4th century skills

Any Questions?

And that’s BC!

Recently, I have replied to a few posts by fellow bloggers with what may have seemed a bit negative attitude towards the marriage of digital technology and education (I use the word digital because chalk was once called a ‘technology’, now it’s … just chalk).

Here is the gist of my thoughts as posted on Jez Cope’s blog post titled Why use technology in teaching? (see some interesting links from comments!). Time to come clean, you be the judge:

[Why use technology in teaching?] For my 2c – it is because with technology (by that I mean digital technology you and I are using right now) we can develop not just “21st century skills” (whatever that means because we don’t exactly know how the century is going to turn out do we…) but “4th century BC” skills [corrected ☺] that some of the old Greek wise heads were talking about – democracy, participation, freedom of expression & thought, active citizenship … you know those pesky old things that never seemed to have gone out of fashion with thoughtful people [and for which millions have thought about, enacted, fought and died for over centuries].

As long as technology is used to those goals it is a professional travesty not to consider it in education. Sadly, we are often more focused on the science of technology (the ‘best version’ or ‘latest tool’ or ‘most efficient system’) to kinda forget the massive opportunity to change not what and how we know, teach & learn but what we are and become. That’s the ball game for me!

Epistemology to ontology. Knowing to being. If it sounds a bit abstract, “high & mighty” – well, it is. But it is a direction, a purpose, a possible place to ‘come home’ to. I don’t think about it all the time, just like I don’t think about my children every single moment. But I do and like to care about it.

What effects is this ever-changing chatter of class sizes, rostering, assessment accuracy, not to mention instructional technology, going to have for what we and those we interact with want to be(come) – no, I don’t mean a career.

Put another way: “What is this going to make out of us and the kids we teach?” Simply collecting and amassing the arsenal of ‘technologies and strategies’ without really answering this question is like dressing all up with nowhere to go.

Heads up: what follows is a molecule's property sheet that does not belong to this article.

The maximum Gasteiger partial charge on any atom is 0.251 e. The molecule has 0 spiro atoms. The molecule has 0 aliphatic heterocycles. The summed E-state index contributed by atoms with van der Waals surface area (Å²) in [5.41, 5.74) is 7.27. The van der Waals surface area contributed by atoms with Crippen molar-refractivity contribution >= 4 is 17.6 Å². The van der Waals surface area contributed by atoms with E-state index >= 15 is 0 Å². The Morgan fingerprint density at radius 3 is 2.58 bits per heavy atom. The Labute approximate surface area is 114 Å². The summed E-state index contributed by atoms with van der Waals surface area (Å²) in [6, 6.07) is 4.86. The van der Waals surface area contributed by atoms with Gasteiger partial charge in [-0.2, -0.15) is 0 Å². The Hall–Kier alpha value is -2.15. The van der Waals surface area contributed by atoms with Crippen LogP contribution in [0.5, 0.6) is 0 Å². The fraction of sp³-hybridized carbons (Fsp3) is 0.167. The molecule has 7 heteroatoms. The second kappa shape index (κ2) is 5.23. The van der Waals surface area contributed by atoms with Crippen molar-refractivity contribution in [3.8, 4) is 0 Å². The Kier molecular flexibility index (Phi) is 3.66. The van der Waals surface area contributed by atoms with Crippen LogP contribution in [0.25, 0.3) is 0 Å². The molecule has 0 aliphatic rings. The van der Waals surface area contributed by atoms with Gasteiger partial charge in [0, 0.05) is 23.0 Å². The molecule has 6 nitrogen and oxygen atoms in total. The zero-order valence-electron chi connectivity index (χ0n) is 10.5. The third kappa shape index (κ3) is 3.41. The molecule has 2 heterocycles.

We should take technology for granted but we definitely should not take technology as ‘good’ for granted. Never forget that not long ago, some of the world’s most creative, intelligent and passionate people collaborated and used the cutting edge technology to create a …. nuclear bomb.

While hugely important, the question “can we teach and learn better with technology” must always be preceded, or at least tempered with, “can we be better human beings with and because of technology”?

I reckon we can, time will tell.

PS Just as I posted this I read a story about China blocking social networking sites – ’nuff said!

2 comments

  1. Ira Socol

    We either seek to raise children with the power to learn, communicate, and act in the world they will graduate into, or we seek to maintain the power status quo in the world (because the children of the powerful will be trained in this at home).

    Not teaching with the ICTs of today, not teaching about the ICTs of today, not teaching the powers of the ICTs of today is the same as not teaching a 19th Century student how to read books and newspapers and how to speak in front of groups. It is leaving children in a dark prison.

    http://speedchange.blogspot.com/2006/04/teachers-and-technology.html
    http://speedchange.blogspot.com/2006/04/teachers-and-technology-2-sen.html

    @ira
    Nicely put. It has always been the ‘subversive’ potential of ICT that has drawn me to it. It has the (growing) potential to enslave and at the same time liberate. As you say, not using, teaching, working with ICT ain’t a path to liberation but a darker place.

    Thanks for you comment Ira, appreciated.

  2. Pingback: Why use technology in teaching? « e-Rambler

Post a comment

You may use the following HTML:
<a href="" title=""> <abbr title=""> <acronym title=""> <b> <blockquote cite=""> <cite> <code> <del datetime=""> <em> <i> <q cite=""> <s> <strike> <strong>